In view of growing outbreaks of vaccine-preventable diseases, the United Nations Children’s Fund (UNICEF) says it will inaugurate a new global campaign from April 24 to 30.
The campaign, according to the organisation, is to emphasise the power and safety of vaccines among parents and wider social media users.
Mr Robin Nandy, UNICEF’s Chief of Immunization, said this in a statement made available to the News Agency of Nigeria (NAN) on Thursday in Abuja.
He said that the campaign would go alongside World Immunization Week from April 24 to 30.
The campaign tagged #VaccinesWork, according to Nandy, will spread the message that collaboration with communities, including parents can protect everyone through vaccines.
Nandy noted that UNICEF will use social media in its campaign to show that most parents trust vaccines to protect their children.
According to the him, vaccines save up to 3 million lives yearly, protecting children from potentially deadly, highly infectious diseases such as measles, pneumonia, cholera and diphtheria.
Nandy further noted that fewer people died from measles between 2000 and 2017, adding that polio is on the verge of being eradicated.
“This year, UNICEF is partnering with the Bill and Melinda Gates Foundation, the World Health Organization (WHO), and Global Alliance for Vaccines (GAVI) and the Vaccine Alliance to encourage even greater reach.
“The Bill and Melinda Gates Foundation will contribute USD$1 to UNICEF for every like or share of social media posts using the hashtag #VaccinesWork this month up to USD$1 million, to ensure all children get the life-saving vaccines they need.
“Vaccines are one of the most cost-effective health tool ever invented – every USD$1 spent on childhood immunization returns up to USD$44 in benefits.
“We want the awareness that #VaccinesWork to go viral.
“Vaccines are safe and they save lives. This campaign is an opportunity to show the world that social media can be a powerful force for change and provide parents with trustworthy information on vaccines,” Nancy said.
Also, Violaine Mitchell, Interim Director of Vaccine Delivery at the Bill and Melinda Gates Foundation, said the campaign was part of a global, week-long celebration under the theme, “Protected Together: Vaccines Work”.
Mr Mitchell said it was to honour Vaccine Heroes from parents and community members to health workers and innovators.
She noted that in spite of the benefits of vaccines, an estimated 1.5 million children died of vaccine preventable diseases in 2017.
According to him, this is often due to lack of access to vaccines, in some countries, families are delaying or refusing to vaccinate their children because of complacency or skepticism about vaccines.
This, she noted, has resulted in several outbreaks, including an alarming surge in measles, especially in higher-income countries describing uncertainty about vaccines on digital and social media platforms as one of the factors driving this trend.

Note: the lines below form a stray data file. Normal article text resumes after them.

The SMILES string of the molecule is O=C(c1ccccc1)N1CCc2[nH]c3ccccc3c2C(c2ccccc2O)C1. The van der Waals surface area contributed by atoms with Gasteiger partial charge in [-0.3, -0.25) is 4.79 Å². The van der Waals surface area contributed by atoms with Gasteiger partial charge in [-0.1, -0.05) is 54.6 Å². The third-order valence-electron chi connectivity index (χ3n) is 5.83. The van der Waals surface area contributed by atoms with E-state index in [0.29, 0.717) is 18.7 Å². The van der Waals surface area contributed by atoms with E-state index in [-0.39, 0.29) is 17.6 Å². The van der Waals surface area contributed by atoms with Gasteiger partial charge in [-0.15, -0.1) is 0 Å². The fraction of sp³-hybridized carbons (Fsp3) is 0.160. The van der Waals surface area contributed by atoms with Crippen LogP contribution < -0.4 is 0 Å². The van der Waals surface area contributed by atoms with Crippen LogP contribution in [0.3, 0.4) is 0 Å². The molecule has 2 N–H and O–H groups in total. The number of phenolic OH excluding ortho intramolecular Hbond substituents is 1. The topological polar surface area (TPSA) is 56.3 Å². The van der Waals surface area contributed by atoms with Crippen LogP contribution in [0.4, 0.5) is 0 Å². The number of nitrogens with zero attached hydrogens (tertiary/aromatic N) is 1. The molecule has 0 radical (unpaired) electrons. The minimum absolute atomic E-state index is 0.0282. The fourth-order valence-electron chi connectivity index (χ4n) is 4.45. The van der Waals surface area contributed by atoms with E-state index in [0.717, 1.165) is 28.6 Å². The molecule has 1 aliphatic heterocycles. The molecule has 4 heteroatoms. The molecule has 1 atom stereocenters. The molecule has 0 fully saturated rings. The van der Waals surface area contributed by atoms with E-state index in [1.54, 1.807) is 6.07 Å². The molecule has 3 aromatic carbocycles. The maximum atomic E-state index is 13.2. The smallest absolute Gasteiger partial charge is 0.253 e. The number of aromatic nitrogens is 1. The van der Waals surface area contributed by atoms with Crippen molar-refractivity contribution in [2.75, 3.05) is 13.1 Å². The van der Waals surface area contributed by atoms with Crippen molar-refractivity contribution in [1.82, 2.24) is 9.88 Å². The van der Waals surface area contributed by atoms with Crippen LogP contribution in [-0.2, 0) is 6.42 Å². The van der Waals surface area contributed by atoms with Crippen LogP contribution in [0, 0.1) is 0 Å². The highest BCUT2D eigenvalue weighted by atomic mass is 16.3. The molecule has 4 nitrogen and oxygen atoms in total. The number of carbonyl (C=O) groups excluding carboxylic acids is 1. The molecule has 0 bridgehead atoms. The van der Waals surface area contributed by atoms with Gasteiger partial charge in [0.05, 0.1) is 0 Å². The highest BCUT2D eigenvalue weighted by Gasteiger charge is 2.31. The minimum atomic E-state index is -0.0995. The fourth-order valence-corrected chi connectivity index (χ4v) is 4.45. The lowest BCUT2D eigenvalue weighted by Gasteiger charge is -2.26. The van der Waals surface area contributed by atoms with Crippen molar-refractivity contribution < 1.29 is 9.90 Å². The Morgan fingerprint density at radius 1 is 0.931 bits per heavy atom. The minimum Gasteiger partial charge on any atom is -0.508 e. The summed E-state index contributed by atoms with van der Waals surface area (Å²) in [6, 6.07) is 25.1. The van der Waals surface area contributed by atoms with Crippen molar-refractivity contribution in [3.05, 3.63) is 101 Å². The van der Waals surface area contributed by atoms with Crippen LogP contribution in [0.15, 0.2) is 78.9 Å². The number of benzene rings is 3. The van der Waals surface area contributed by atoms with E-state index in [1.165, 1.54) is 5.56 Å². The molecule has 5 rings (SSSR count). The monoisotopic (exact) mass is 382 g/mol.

According to her, that is why the centerpiece of this UNICEF campaign is a 60-second animated film, “Dangers,” which along with illustrated animations for social media posts and posters.
“This is based on the relatable insight that kids, by their very nature, are little daredevils who are constantly putting themselves in danger.
“The video explains that while parents can’t prevent all the dangers their kids get themselves into, they can use vaccination to help prevent the dangers that get into their kids.
“More children than ever before are being reached with vaccines today.
“We are delighted to work with UNICEF and all the global and country partners around the world who are working tirelessly to ensure all children, especially those in the world’s poorest countries can be protected from life-threatening infectious diseases,” Mitchell said.
She noted that immunization coverage in Nigeria was only 57.2 per cent in 2018, describing it as far below the Global Vaccine Action Plan (GVAP) target of 90 per cent.
She however noted that the clear benefit of vaccines could be seen in the case of polio, where vaccines have been crucial in eradication efforts.
“The country has been free of any case of wild polio virus since September 2016 and is on track for being declared polio-free by the end of this year.
Similarly, Angélique Kidjo, UNICEF Goodwill Ambassador and Grammy Award-Winning Singer, said the success of polio vaccines in eliminating polio has among other factors been linked to the low cost and oral administration route of vaccines, enabling mass delivery.
Kidjo said: “Today, nine in 10 children receive immunizations, but we cannot leave anyone behind. We must reach every child with life-saving vaccines.”